Even though I have other dinosaur titles by Paul Strickland, I decided to add A Number of Dinosaurs because of the way the pop-up numbers get larger, counting from 1 to 10.  Dear Zoo by Rod Campbell is already in my library's storytelling collection so this is a back-up of a back-up.  I added Beautiful Oops! by Barney Saltzberg because it would be a good book to use with older children.  I found The Little Green Turtle (illustrated by Adam Rolf, editorial by A.J. Wood and Rachel Williams) in the bargain book section.  I'm seriously thinking of using this title to end my family story time tomorrow. It is not an African folktale but it does feature African animals.

Thank you CSS!

Wednesday, July 6, 2011

Silly Humans

Next week I will be doing the first of three summer family story times.  The first session will feature folk tales from Africa.  I wanted to read Too Much Talk by Angela Shelf Medearis but, alas, the library does not own this book.  The story is based on a folk tale from Ghana often called "The Talking Yam."  I remembered coming across the story as a reader's theater play at a workshop several years ago so I figured there had to be a version floating around the Internet somewhere.  Indeed, there were several, including a reference to a version in "Highlights for Children" (May 1, 2009) called "Yammering Yams."  I read a few versions including "Yammering Yams" but decided to tell it my own way so I wrote my own version featuring the aspects of the story that I enjoyed.  My version is called "Silly Humans."  I'm making it into a board story so I went in search of clip art for the story.  I needed a yam, a dog, a fish, a water jug, a cloth and a royal seat (search "Ashanti throne ottoman" to see what one looks like).  I traced the shapes of the objects onto paper and drew most of my own details for I wanted the pieces to stand out on the board and be seen by a fairly large group.  The water jug and the cloth are very brightly colored for this reason.  I always use black marker to draw an outline around each piece.  This helps the piece to stand out against a light background.  Since my library has a magnet board instead of a flannel board, the pieces will be laminated and magnets put on the back.  If I were using a flannel board, I would trace the pieces onto craft pellon and I would also outline them in black and color them with markers.  If anyone is interested in telling this story, my version can be found as a Google document here.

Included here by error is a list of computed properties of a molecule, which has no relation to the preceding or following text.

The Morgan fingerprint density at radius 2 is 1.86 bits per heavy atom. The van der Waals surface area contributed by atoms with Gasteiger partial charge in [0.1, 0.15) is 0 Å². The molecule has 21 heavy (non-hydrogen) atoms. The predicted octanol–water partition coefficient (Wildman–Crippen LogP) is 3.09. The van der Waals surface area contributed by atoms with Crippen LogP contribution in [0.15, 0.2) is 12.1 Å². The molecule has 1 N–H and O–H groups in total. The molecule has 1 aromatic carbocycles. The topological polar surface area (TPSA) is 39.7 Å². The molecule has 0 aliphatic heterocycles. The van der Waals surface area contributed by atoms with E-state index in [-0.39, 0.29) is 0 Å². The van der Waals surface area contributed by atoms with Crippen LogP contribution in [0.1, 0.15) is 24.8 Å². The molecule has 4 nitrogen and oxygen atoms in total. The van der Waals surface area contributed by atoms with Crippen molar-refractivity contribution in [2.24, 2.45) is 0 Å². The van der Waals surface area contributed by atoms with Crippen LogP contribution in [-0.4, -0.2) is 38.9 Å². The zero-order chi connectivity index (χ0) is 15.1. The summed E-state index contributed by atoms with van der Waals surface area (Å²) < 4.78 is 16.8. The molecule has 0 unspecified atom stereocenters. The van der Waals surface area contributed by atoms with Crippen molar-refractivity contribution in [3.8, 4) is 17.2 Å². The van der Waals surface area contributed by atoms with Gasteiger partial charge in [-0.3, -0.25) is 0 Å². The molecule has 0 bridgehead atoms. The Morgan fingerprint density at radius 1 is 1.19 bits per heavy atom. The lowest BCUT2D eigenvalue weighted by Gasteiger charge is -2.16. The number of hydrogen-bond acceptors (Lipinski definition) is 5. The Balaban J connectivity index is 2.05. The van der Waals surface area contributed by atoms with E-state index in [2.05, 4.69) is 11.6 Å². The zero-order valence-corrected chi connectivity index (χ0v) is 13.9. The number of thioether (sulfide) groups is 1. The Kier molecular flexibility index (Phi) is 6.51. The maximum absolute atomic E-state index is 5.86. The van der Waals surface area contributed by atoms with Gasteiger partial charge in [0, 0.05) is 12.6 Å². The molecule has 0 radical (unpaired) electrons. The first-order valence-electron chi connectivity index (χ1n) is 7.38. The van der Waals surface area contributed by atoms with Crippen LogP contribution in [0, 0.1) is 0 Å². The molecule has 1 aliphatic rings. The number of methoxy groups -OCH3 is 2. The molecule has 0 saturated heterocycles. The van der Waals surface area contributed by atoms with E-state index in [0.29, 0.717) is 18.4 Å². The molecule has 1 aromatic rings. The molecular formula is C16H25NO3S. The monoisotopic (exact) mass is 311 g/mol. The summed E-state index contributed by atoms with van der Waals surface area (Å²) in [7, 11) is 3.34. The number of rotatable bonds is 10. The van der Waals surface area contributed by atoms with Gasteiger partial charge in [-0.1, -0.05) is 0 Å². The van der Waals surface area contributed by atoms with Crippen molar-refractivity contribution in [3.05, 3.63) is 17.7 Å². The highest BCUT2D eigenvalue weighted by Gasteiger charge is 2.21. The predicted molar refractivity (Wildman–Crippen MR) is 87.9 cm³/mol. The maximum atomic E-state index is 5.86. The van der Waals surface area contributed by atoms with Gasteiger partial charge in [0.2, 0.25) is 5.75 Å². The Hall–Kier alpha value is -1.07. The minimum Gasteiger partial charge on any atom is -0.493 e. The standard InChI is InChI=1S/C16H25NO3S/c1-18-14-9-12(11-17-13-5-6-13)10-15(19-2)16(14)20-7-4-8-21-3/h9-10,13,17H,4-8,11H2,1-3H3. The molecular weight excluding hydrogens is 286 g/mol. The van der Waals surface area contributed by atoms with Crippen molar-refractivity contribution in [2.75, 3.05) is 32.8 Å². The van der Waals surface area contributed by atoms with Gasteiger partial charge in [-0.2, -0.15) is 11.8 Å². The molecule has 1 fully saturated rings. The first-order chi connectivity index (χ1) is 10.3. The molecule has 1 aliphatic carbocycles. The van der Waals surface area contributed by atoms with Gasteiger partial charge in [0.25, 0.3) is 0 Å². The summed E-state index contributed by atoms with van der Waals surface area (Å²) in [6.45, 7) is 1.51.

Pieces used for "Silly Humans" based on found clip art:


Colored with Markers

Friday, July 1, 2011


My Family Story Time programs have changed over the years.  When I first started, it was an evening program and I was working at a different library.  I always had a craft because I wanted the program to last an hour and I knew that most attention spans would not last longer than 30 minutes (including adults).  This turned out to be a great idea because the craft became a family activity and it was wonderful to see parents and children working together on a project.  So the craft has stayed.